ON the 20th anniversary of the Good Friday Agreement, speaking in the Library of Congress, Senator George Mitchell reminded us that “life is change.”
Nothing stands still. Now is the time to look at the trends and changes in Ireland and plot a course forward.
Ireland today is changed and is changing. The Good Friday Agreement endorsed by the people in 1998 remains valid and essential.
The principles of the agreement remain a constant in a changing world; the commitment to peaceful and democratic means, respect and equal rights for all, reconciliation, and support for the law. The constitutional future of the island to be determined by the democratic will of the people.
Much has changed since 1998. Sinn Fein has emerged as the largest party across Ireland. It jointly leads the Assembly and Executive in the North.
Sinn Fein President Mary Lou McDonald is the first woman to lead the official opposition in Dublin. Citizens in the 26 counties have led progressive change in LBGT rights and women's health.
In the North, the Assembly and government no longer have a unionist majority. It is a chamber and Executive of equals. It is a young, diverse, and progressive society in transition.
Sinn Fein is ahead in the polls, and it is not inconceivable that the party could lead governments north and south.
At the time of the signing of the agreement, working-class unionism/loyalism was a force for peace and challenge to the Democratic Unionist Party (DUP). Hamstrung by feuds and criminality, the loyalist political project failed to build popular support and withered, endorsing the main unionist parties in subsequent elections.
Unionist paramilitaries continue to exist, recruit and remain active. Their latest project, the Loyalist Community Council, with no mandate or popular support, issues countless statements of condemnation of Irish republicans, the Irish government, other unionists, the British government, America, and the EU. All accompanied by thinly veiled threats of violence.
The Tory government of Boris Johnson is not a trustworthy partner in peace. It acts like a rogue state with no care for international agreements or law.
Its policies in Ireland are driven by selfish party political interest and a disregard for their own agreements. They set aside truth, justice, and reconciliation to continue a cover-up of the actions of their military during the conflict.
Successive Tory governments have given up any pretense of impartiality, viewed the North as collateral damage in the pursuit of Brexit, courted unionists to remain in power, dropped unionists when expedient, and now play the orange card and threats of unionist violence in their negotiations with the EU.
The DUP is the lead party of political unionism in chaos. The party continues to oppose the Good Friday Agreement, yet jointly lead the institutions of the Good Friday Agreement. A paradox that they have never resolved.
The old assumption of a perpetual unionist majority no longer holds, a fact that unionism has struggled to accept.
There is a need for a paradigm shift in terms of American and Irish American policy in the peace process. To acknowledge that the agreement was not a settlement, but a process to manage society in transition.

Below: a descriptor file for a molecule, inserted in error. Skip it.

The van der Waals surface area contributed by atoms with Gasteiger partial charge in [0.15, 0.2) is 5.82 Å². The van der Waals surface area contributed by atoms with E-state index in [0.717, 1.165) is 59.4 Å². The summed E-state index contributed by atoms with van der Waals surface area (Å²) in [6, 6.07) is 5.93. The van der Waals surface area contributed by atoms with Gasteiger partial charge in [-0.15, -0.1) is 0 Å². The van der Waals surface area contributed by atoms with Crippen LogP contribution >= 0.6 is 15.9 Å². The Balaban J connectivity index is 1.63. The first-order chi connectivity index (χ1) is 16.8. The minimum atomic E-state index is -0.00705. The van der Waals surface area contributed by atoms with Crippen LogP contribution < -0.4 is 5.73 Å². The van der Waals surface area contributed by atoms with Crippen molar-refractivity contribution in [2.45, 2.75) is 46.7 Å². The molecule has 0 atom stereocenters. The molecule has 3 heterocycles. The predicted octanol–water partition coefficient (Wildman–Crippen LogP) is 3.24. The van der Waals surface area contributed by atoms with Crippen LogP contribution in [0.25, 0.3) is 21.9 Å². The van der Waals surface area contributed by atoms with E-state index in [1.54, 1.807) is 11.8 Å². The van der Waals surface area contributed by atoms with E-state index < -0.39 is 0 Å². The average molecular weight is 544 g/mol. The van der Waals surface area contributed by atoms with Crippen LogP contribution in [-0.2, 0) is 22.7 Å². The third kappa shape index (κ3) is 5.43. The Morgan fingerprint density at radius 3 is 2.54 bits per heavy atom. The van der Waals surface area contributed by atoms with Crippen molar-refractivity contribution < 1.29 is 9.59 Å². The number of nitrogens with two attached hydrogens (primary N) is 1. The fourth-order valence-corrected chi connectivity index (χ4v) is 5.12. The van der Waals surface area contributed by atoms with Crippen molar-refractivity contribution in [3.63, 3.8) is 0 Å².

Stability will not come from censuring the future. Irish unity is not only an aspiration -- it is a practical and possible achievement. There will be a unity referendum, and it can be won.
Talk of Irish unity does not create instability.
Instability arises from those who reject the democratic premise of the Good Friday Agreement and the fundamental equality of all citizens.
Instability is created in the blocking of rights of citizens, be they Irish speakers, women, ethnic minorities, or the LGBT community against the will of a majority.
Instability is promoted in elevating active paramilitary groups and their threats of violence.
The continued refusal to implement agreements undermines the primacy of politics and devalues the political process.
Stability will be found in the embrace of the principles of the Good Friday Agreement. Equality and rights. Peaceful and democratic means free from threat. Reconciliation and respect. In asserting the primacy of the political process over the threats of violence.
All of this calls for a new approach. A paradigm shift in policy.
The constitutional discussion can be a force for stability. Acknowledging and normalizing the discussion is to embrace the diversity of opinion.
Recognition that a majority determines the constitutional future fundamentally changes the political process. Stability is built on democratic values.
The politics of threat and exclusion will not secure a majority for continued partition of unity and has no place in our society.
America has a role to play in explicating, endorsing, and safeguarding the principles of the Good Friday Agreement. It can use its position to hold the British government to its agreements. The appointment of a special envoy is an essential safeguard and guarantor of the agreements and the political process.
The U.S. can be clear that the discussion on a continued partition or Irish unity is part of the Good Friday Agreement. To normalize the discussion and to facilitate an informed and respectful debate will not inflame tension but assert the primacy of dialogue.
There is a minority who say now is not the time. Don’t rock the boat.
This short-term expediency undermines the agreement. The boat has set sail. It is about navigating the way forward.
The Good Friday Agreement remains the mechanism for managing change. To realize its full potential, there is a need to acknowledge that we are in a period of transition. This will require new thinking and new approaches to match the challenges of today and tomorrow.
(Ciaran Quinn is the United States representative for Sinn Fein)